Computational Thinking in Junior Classrooms in New Zealand


  • Jeanette Marie Margaret Irons Massey University
  • Maggie Hartnett Masse University



Computational thinking, technology curriculum, professional development, New Zealand, junior teachers, K-12


From 2020, the New Zealand technology curriculum will include computational thinking. The new curriculum content is being introduced to students from five-years-old onwards. In preparation for its introduction, online resources have been developed for teachers, including junior teachers (who teach new entrants to year three), that contain progress outcomes, lesson plans, exemplars and assessments. However, it is unclear whether New Zealand junior teachers are sufficiently prepared to teach computational thinking and what factors influence their preparedness to teach the new curriculum. This research explored the experiences of a small group of junior school teachers in the year prior to the official introduction of the technology curriculum. Research findings highlight that factors including professional development, assessment, schoolwide support, and time availability influence the uptake of the computational thinking curriculum by teachers in New Zealand junior classrooms.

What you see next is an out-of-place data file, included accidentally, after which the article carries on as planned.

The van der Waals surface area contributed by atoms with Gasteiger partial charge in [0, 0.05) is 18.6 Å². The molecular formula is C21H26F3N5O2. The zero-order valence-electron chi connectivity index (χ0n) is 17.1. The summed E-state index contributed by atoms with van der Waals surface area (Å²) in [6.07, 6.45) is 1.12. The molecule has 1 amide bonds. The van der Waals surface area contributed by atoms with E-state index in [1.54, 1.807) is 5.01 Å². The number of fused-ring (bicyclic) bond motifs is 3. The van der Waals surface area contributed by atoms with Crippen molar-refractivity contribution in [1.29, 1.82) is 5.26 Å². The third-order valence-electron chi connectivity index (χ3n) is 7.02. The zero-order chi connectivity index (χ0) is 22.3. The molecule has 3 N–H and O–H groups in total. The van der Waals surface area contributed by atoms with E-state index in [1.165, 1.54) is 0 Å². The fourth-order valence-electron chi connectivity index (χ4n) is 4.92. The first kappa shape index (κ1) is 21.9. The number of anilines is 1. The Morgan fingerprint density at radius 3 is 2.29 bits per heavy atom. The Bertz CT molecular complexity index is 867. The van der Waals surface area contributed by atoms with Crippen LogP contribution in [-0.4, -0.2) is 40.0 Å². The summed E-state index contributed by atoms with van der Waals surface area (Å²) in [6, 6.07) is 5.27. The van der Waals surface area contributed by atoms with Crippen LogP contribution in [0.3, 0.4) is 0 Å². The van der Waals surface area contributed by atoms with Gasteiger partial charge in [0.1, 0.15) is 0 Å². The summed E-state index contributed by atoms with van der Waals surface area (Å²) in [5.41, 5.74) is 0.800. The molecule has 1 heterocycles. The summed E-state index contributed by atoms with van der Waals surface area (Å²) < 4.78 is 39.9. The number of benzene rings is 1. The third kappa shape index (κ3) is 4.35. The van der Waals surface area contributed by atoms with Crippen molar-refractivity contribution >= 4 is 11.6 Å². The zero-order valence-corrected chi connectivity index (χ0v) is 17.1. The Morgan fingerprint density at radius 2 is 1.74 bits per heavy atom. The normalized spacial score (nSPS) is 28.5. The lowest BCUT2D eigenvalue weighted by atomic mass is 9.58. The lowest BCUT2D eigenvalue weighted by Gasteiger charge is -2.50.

Author Biographies

Jeanette Marie Margaret Irons, Massey University

Jeanette Irons is a Master of Education in E-Learning graduate and an experienced primary school teacher. She is a marking assistant for Massey University's postgraduate digital education programme.

Maggie Hartnett, Masse University

Dr Maggie Hartnett is a senior lecturer at Massey University where she teaches in the areas digital education. She is programme coordinator for the postgraduate digital education programmes and is associate editor of the New Zealand based Journal of Open, Flexible and Distance Learning. Her research interests include motivation and engagement in digital environments, digital inclusion, teaching and learning with digital technologies, learner support, and digital spaces for learning.